Well, regardless, I had some excellent conversation with Wyatt and Connor and Sebastien and Vinnie; and Wyatt invited me up to stay on the rice farm once his hut was set up, and I am not opposed to such a thing so we’ll see. And I didn’t die on the ride home, so yaay that.
The Walking Tour of Chiang Mai that wasn’t –
So, I’d signed up for a walking tour of the southern area of the Old City, for Wednesday morning, though meetup.com, and I’d been sent a Google Maps link for the meeting location. I rode the scooter down to the location, just barely made it to where Google Maps on my iPhone told me it was… and there was no one there. It was just a random bit of residential street. As far as I can tell, Google Maps screwed me over — as it has 2 or 3 times since I’ve been here, but before I wasn’t on a schedule and always figured it out. This time? SOL. I rode back to my hotel and sent the organizer an e-mail, and that was that. I’ll try to catch a later one.
The Socrates Cafe –
Damien had recommended this regular meetup of people who vote on an arbitrary philosophical topic each week and discuss it, and I signed up for it on Meetup.com. Socrates Cafe is the name of the group — not the name of the venue, which was the Kahweh Cafe (in the Nimman area near my old hotel). I’d missed my first opportunity to attend, the previous Wednesday, when I’d arrived at the coffee shop in time but, when I bought a drink, it took the coffee people over 10 minutes to hand it to me and I was completely unwilling to walk into the meeting that was, by that time already in progress. It’s rude to show up late and interrupt everyone as if their time doesn’t matter. I sent my apologies to the organizers, to whom I’d RSVP’d, but that seems to have been an unnecessary formality. It turns out that most of the 20(?) folks who show up don’t bother with Meetup.com (I think they just know to come on Wednesday nights), and the meeting always starts on time but people just show up whenever so lateness isn’t an issue. Nonetheless, there was no way I was walking in to an already in session meeting of people I didn’t know, and I’m still not sure if I would until I was an established fixture in the group.
So, the next Wednesday, I was sure to get there well in advance and ordered something super simple (hot peach tea), and got an early seat. The meeting organizers were Chris and JJ, and the group was a pretty eclectic set of people: all Westerners; with a pretty even gender distribution; in ages ranging from about 20 to their 60s; some of them Buddhist, some more generally New Agey, some more Western Philosopher types (the sort who’ll claim to know what Kant was really on about), and others. A number of topics were suggested by the moderators and the group, and the greatest number of votes went to “Are feelings and emotion overrated?”.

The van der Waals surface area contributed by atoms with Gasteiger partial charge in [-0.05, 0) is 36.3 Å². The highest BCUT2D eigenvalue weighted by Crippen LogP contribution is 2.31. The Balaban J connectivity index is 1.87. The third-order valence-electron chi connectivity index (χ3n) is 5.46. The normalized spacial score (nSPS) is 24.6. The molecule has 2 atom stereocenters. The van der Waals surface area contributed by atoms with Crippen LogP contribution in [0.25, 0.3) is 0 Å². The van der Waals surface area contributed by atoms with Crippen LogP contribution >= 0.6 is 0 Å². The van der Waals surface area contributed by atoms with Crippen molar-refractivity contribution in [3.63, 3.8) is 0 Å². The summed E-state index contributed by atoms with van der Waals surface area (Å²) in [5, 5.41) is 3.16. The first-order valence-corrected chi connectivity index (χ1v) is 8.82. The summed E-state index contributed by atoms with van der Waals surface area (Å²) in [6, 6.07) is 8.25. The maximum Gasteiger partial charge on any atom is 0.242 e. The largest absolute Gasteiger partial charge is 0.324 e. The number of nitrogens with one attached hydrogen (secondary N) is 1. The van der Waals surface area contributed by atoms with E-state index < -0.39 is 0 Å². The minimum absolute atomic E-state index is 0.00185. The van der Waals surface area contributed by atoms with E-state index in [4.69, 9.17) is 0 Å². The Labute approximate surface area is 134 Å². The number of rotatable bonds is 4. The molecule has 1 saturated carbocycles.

The whole thing was a strange experience. I’ve had plenty of philosophical/religious discussions in my time, but always in small groups of 2 to, say, 8. Here, there were so many people and nearly all of them strangers, and everyone was being polite about not dominating or going off on a tear and giving everyone a chance, and the effect was kind of like arguments by sound bites. If you had a point, you really needed to get to it fast, because you weren’t going to have a chance to build a theme and make a full case. There were a couple of people who were more participatory, a couple who barely said anything, and I was somewhere in the middle.
There were some useful points made, and at least one thing that I’d like to think about a bit more. But rather a lot of the time I was divided between thinking, “Well, that’s pointless,” and thinking “How can I not sound like an idiot when I open my mouth?” I found both sentiments to be a bit challenging and kept working on letting go of them. I’m not sure if the format is conducive to really exploring anything to a useful depth, but maybe it’s sufficient to have a good time batting the conceptual balls around the court as a social event. Maybe that’s even the primary purpose. I’m not well wired for that sort of thing, but, hey, new experiences right? And there were some very likeable people in that group, so perhaps that will turn out well.
The thing lasted 2 hours, and I helped one of the attendees move the tables back into their normal cafe locations when we were done. By that time, everyone else was standing out in front of the front door talking, and I hate standing at the outer edges of conversations. Plus, late hours are not my friend anyway. So, mission accomplished, I left, looking forward to the next one.
The biggest difference this week is that I’m kind of settling in. I ride the scooter down to the Monster Cafe in the morning for the WiFi — and to play Elder Scrolls Online, sometimes with Mom and/or Sarah. (I’d walk, as it’s not far, but then I have to brave the gauntlet of the neighbor dogs.) Then much of the day is spent online, in research, blog posts, Twitter, meditation, and the like. (Later meals tend to be chopped veggies for lunch, and tuna and cheese for dinner, which saves driving out for it and will do for the short term.) Then the evening is Youtube or reading. This base pattern is interrupted by errands (I got a local phone, and found a really big Rimping almost as big a moderate-sized Whole Foods, and bought the new helmet) or by the social occasions.
I’m going to be getting back into traveling about the city eventually, but, honestly, it’s been really nice to just hang out and relax with no pressure to do anything. I may keep doing that until I move to the new place on Thursday. Then I’ll be in the Old City and can walk about that more, and head out from there at my convenience.
I’ll post again after I’m in the new place.